The U.S. is fielding sub sonic and hypersonic weapons faster than their adversaries. While it is still years away from being implemented, this news is very heartening. American forces have upgraded laser technology to make them portable and more usable. These lasers offer low cost and essentially unlimited ammunition to destroy enemy missiles swarms that will negate China’s strategy.
Until the Apocalypse
Fielding better weapons and a better trained military is important because economic concern will handicap the U.S. military and make them do more with less. Within the next decade the debt crisis will finally come due.
By 2034, even total elimination of all benefits for the newly-retiring would be insufficient to maintain solvency of social security. In the case of a debt default, the consequences are even greater. The 2008 meltdown was simply a mild version of what could come. The dollar would lose its value, making purchases from gas to groceries more expensive. As Venezuelans can tell you, a million dollars of currency might not be enough to buy a loaf of bread. The banks that have many of their assets in the form of government-backed debt might be forced out of business. Millions of Americans would lose the money they have in savings. At the same time, their investments will lose money, and their interest rates on their homes will skyrocket.
Hyperinflation and depression in 1920s Germany resulted in chaos. According to pbs.org: “The law-abiding country crumbled into petty thievery. Copper pipes and brass armatures weren’t safe. Gasoline was siphoned from cars. People bought things they didn’t need and used them to barter — a pair of shoes for a shirt, some crockery for coffee. Berlin had a ‘witches’ Sabbath’ atmosphere. Prostitutes of both sexes roamed the streets. Cocaine was the fashionable drug.”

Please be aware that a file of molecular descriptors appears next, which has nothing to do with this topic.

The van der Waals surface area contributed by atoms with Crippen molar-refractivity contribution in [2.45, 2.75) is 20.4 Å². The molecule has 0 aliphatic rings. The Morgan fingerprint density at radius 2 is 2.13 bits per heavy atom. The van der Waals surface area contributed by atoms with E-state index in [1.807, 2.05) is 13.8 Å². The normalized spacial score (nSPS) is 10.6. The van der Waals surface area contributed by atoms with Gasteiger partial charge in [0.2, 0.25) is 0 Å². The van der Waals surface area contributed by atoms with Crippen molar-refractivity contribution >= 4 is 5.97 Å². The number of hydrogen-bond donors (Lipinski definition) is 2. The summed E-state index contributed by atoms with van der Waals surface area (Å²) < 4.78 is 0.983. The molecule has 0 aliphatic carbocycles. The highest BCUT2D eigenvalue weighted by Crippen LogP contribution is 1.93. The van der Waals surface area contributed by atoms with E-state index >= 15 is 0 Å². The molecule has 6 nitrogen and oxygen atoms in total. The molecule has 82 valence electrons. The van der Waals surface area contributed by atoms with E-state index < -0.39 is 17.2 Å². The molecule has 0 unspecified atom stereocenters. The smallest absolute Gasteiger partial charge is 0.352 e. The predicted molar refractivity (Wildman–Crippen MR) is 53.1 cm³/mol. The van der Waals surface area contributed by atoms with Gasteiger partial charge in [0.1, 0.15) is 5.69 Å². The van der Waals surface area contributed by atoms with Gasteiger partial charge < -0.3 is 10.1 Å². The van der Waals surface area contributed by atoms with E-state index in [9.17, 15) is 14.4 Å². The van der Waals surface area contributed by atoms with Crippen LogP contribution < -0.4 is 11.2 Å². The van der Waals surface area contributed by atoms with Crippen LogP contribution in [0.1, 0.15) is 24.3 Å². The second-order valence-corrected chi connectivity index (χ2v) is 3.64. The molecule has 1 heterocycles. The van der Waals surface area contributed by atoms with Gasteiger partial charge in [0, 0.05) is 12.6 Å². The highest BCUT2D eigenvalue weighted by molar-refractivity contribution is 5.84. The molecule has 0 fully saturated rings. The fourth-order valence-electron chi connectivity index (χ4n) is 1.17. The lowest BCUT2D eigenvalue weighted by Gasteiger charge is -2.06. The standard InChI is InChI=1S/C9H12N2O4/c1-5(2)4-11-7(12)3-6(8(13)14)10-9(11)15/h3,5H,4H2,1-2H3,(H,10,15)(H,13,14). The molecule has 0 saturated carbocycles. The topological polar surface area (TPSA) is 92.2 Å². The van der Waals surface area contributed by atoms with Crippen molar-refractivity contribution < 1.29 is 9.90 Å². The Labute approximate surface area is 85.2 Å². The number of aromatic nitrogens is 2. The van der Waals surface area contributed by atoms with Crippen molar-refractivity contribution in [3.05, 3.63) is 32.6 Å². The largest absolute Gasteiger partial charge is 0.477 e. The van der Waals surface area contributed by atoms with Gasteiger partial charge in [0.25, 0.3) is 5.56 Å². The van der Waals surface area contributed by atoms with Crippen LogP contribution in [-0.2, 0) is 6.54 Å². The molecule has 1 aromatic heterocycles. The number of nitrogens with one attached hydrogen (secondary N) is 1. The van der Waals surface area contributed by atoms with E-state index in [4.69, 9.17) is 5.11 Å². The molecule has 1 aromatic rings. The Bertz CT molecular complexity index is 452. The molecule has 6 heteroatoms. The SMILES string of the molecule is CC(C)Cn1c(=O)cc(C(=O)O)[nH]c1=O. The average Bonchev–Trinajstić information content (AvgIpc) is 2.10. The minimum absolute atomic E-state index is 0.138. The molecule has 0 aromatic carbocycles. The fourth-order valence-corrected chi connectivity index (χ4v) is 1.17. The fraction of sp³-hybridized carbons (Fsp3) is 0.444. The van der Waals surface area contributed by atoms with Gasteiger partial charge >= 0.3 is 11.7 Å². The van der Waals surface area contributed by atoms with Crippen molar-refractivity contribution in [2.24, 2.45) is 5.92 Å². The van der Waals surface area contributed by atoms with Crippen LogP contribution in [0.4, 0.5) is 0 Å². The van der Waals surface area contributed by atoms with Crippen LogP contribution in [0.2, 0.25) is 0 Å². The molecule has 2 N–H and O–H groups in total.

The country will get more violent. When Argentina hit its crisis, crime went up 142 percent and there were gangs of kids looting supermarkets. In Venezuela, gangs of children fight for control over the best dumpsters in town— searching for the ones with the most food.
When the pension crisis hits, local governments won’t be able to help or even provide basic services. Trash will pile up on the streets; parks will likely become unkempt homeless camps. Police and ambulances will take longer and longer to arrive. But ambulances will have longer return trips and fewer places to transport patients, as the hospitals go bankrupt. Jails will be at half capacity because of a lack of guards. Schools and foster care workers will hemorrhage personnel. When a crisis like a Hurricane Florence hits, local responders won’t have the gas for rescue vehicles, which will be increasingly outdated and dilapidated.
In making my predictions I chose to look at long term trends that are often larger than the military or the fancy new weapon. Underlying economic factors will play a huge part in the foreign policy of the U.S. over the next ten years. Hopefully, the coming debt crisis doesn’t cripple the U.S. as badly as I fear. Only time will tell, and hopefully I can report back to OpsLens readers in 10 years.